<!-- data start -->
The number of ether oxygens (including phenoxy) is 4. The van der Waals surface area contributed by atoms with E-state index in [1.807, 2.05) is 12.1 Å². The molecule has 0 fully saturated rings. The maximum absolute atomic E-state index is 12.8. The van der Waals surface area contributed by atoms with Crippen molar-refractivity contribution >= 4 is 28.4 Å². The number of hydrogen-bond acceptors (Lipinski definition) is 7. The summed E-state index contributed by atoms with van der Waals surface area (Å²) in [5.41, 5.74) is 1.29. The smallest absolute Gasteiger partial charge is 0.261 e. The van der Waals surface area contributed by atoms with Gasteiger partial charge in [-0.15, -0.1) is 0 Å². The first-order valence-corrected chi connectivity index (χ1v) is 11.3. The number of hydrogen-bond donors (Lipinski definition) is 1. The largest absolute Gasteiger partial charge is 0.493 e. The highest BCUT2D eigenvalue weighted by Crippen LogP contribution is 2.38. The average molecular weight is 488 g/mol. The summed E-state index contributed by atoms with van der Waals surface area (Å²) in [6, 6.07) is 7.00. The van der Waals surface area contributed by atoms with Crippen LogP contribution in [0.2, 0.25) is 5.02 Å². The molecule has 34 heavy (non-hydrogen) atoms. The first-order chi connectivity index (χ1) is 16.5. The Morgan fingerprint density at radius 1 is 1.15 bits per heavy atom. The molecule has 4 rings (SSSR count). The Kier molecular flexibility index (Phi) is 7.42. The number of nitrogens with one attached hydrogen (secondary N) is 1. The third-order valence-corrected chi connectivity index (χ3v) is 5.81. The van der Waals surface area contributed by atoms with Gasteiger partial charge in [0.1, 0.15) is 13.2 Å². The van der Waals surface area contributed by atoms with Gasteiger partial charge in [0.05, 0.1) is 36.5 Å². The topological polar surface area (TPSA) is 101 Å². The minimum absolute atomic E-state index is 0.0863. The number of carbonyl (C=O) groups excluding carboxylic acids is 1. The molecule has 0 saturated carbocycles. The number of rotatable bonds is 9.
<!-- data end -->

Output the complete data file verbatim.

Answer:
The number of ether oxygens (including phenoxy) is 4. The van der Waals surface area contributed by atoms with E-state index in [1.807, 2.05) is 12.1 Å². The molecule has 0 fully saturated rings. The maximum absolute atomic E-state index is 12.8. The van der Waals surface area contributed by atoms with Crippen molar-refractivity contribution >= 4 is 28.4 Å². The number of hydrogen-bond acceptors (Lipinski definition) is 7. The summed E-state index contributed by atoms with van der Waals surface area (Å²) in [5.41, 5.74) is 1.29. The smallest absolute Gasteiger partial charge is 0.261 e. The van der Waals surface area contributed by atoms with Gasteiger partial charge in [-0.15, -0.1) is 0 Å². The first-order valence-corrected chi connectivity index (χ1v) is 11.3. The number of hydrogen-bond donors (Lipinski definition) is 1. The largest absolute Gasteiger partial charge is 0.493 e. The highest BCUT2D eigenvalue weighted by Crippen LogP contribution is 2.38. The average molecular weight is 488 g/mol. The summed E-state index contributed by atoms with van der Waals surface area (Å²) in [6, 6.07) is 7.00. The van der Waals surface area contributed by atoms with Crippen LogP contribution in [0.2, 0.25) is 5.02 Å². The molecule has 34 heavy (non-hydrogen) atoms. The first-order chi connectivity index (χ1) is 16.5. The Morgan fingerprint density at radius 1 is 1.15 bits per heavy atom. The molecule has 4 rings (SSSR count). The Kier molecular flexibility index (Phi) is 7.42. The number of nitrogens with one attached hydrogen (secondary N) is 1. The third-order valence-corrected chi connectivity index (χ3v) is 5.81. The van der Waals surface area contributed by atoms with Gasteiger partial charge in [0.1, 0.15) is 13.2 Å². The van der Waals surface area contributed by atoms with Gasteiger partial charge in [0.05, 0.1) is 36.5 Å². The topological polar surface area (TPSA) is 101 Å². The minimum absolute atomic E-state index is 0.0863. The number of carbonyl (C=O) groups excluding carboxylic acids is 1. The molecule has 0 saturated carbocycles. The number of rotatable bonds is 9.